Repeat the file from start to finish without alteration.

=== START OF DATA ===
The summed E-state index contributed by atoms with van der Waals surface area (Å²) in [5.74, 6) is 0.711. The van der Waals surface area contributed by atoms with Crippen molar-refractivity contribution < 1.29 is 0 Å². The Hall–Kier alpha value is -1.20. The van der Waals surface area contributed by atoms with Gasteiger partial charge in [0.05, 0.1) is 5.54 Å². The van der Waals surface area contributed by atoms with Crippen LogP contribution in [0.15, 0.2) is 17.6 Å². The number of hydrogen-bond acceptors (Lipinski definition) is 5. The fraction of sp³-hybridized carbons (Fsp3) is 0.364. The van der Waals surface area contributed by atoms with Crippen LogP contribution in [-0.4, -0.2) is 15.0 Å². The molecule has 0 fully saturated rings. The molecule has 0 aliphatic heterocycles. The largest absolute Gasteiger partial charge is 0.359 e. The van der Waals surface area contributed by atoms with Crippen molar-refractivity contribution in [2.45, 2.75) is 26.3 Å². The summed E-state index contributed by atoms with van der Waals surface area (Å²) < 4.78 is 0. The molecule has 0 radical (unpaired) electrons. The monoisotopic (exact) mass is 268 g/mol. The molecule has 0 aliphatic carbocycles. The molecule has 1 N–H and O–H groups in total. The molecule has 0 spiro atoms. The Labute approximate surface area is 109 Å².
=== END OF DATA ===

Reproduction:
The summed E-state index contributed by atoms with van der Waals surface area (Å²) in [5.74, 6) is 0.711. The van der Waals surface area contributed by atoms with Crippen molar-refractivity contribution < 1.29 is 0 Å². The Hall–Kier alpha value is -1.20. The van der Waals surface area contributed by atoms with Gasteiger partial charge in [0.05, 0.1) is 5.54 Å². The van der Waals surface area contributed by atoms with Crippen LogP contribution in [0.15, 0.2) is 17.6 Å². The number of hydrogen-bond acceptors (Lipinski definition) is 5. The fraction of sp³-hybridized carbons (Fsp3) is 0.364. The van der Waals surface area contributed by atoms with Crippen LogP contribution in [-0.4, -0.2) is 15.0 Å². The molecule has 0 fully saturated rings. The molecule has 0 aliphatic heterocycles. The largest absolute Gasteiger partial charge is 0.359 e. The van der Waals surface area contributed by atoms with Crippen molar-refractivity contribution in [2.45, 2.75) is 26.3 Å². The summed E-state index contributed by atoms with van der Waals surface area (Å²) < 4.78 is 0. The molecule has 0 radical (unpaired) electrons. The monoisotopic (exact) mass is 268 g/mol. The molecule has 0 aliphatic carbocycles. The molecule has 1 N–H and O–H groups in total. The molecule has 0 spiro atoms. The Labute approximate surface area is 109 Å².